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Master regulator in cancer metastasis discovered

Date:
June 10, 2013
Source:
University of Basel
Summary:
In the process of metastasis, the movement of cancer cells to different parts of the body, a specific master regulator gene plays a central role: a transcription factor named Sox4 activates a sequence of genes and triggers the formidable process. Inhibition of Sox4 and subsequent processes may prevent metastasis in cancer patients.
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Mammary epithelial cells that have undergone an epithelial-mesenchymal transition, exhibit a change in cell morphology with actin stress fibers (red) and with focused cell adhesion points (green).
Credit: Dr. Nathalie Meyer-Schaller, University of Basel

The predominant cause of death in cancer patients is metastasis, the formation of secondary tumors in other organs like the brain, liver, and lungs. Cancer cells detach from the original primary tumor and reach a single cell or group of cells in another organ. The cells of the body normally remain in place through adhering to an extracellular substance. However, cancer cells learn how to release themselves from these bonds and invade surrounding tissues, blood, and the lymphatic system.

The transformation of sedentary, specialized cells into wandering, invasive, and unspecialized cells is called epithelial-mesenchymal transition (EMT), which is central to metastasis. EMT is a multistage process, which is accompanied by a fundamental change in cell morphology and number of genetic programs. The molecular processes that govern EMT, however, are still poorly understood.

Main Switch Found

The research groups of Prof. Gerhard Christofori of the Department of Biomedicine at the University of Basel; Prof. Erik van Nimwegen from the Biozentrum, University of Basel; and Prof. Dirk Schuebeler from the Friedrich Miescher Institute have discovered a master regulator of EMT and metastasis: the transcription factor Sox4 is upregulated in its activity and triggers the expression of a number of genes that play an important role during EMT and metastasis.

In particular, Sox4 promotes the expression of the enzyme Ezh2, a methyltransferase, which generally influences methylation of specific proteins (histones), the packaging of the genetic material, and thus its readability and gene expression. Due to this change in genetic information, the behavior and function of cells are reprogrammed -- a process that is currently observed during metastasis. Such a change in gene expression is also found in patients with malignant cancer and metastasis and correlates with a poor prognosis.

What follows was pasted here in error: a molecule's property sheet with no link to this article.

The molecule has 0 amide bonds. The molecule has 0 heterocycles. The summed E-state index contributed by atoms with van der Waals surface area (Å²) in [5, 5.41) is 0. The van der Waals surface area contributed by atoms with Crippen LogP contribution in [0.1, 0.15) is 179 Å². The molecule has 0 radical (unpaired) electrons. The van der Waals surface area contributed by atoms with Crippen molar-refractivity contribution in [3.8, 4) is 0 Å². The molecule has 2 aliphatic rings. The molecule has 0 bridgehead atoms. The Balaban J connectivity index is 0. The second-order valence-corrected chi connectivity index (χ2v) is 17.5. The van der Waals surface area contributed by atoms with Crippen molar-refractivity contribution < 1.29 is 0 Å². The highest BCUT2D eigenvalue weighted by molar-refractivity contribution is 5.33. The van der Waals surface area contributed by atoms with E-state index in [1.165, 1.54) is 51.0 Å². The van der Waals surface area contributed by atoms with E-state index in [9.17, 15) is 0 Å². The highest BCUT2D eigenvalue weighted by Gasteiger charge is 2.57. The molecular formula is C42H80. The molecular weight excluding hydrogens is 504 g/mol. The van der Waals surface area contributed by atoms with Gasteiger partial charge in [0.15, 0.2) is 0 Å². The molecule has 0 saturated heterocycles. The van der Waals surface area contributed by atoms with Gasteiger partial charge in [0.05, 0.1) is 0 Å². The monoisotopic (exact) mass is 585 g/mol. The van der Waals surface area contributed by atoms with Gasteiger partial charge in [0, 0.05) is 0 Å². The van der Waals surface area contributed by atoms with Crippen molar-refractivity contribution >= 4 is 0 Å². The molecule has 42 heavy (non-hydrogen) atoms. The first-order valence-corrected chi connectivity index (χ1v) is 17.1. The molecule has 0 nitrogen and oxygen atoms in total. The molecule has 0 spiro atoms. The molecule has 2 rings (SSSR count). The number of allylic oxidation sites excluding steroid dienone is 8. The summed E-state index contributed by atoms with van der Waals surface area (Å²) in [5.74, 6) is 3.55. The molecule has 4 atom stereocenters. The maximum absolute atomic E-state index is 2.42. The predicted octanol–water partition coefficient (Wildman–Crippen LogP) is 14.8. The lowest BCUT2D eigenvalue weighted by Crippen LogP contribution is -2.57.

These findings point to the possibility that the inhibition of the transcription factor Sox4 and especially the methyltransferase Ezh2 could hinder metastasis in cancer patients. Appropriate medications are currently being developed but they need to undergo clinical trials before being used in patients. The research was implemented within the framework of the SystemsX.ch-RTD Project "Cell Plasticity."


Story Source:

The above post is reprinted from materials provided by University of Basel. Note: Materials may be edited for content and length.


Journal Reference:

  1. Neha Tiwari, Vijay K. Tiwari, Lorenz Waldmeier, Piotr J. Balwierz, Phil Arnold, Mikhail Pachkov, Nathalie Meyer-Schaller, Dirk Schübeler, Erik van Nimwegen, Gerhard Christofori. Sox4 Is a Master Regulator of Epithelial-Mesenchymal Transition by Controlling Ezh2 Expression and Epigenetic Reprogramming. Cancer Cell, 2013; 23 (6): 768 DOI: 10.1016/j.ccr.2013.04.020

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University of Basel. "Master regulator in cancer metastasis discovered." ScienceDaily. ScienceDaily, 10 June 2013. <www.sciencedaily.com/releases/2013/06/130610133123.htm>.
University of Basel. (2013, June 10). Master regulator in cancer metastasis discovered. ScienceDaily. Retrieved August 1, 2015 from www.sciencedaily.com/releases/2013/06/130610133123.htm
University of Basel. "Master regulator in cancer metastasis discovered." ScienceDaily. www.sciencedaily.com/releases/2013/06/130610133123.htm (accessed August 1, 2015).

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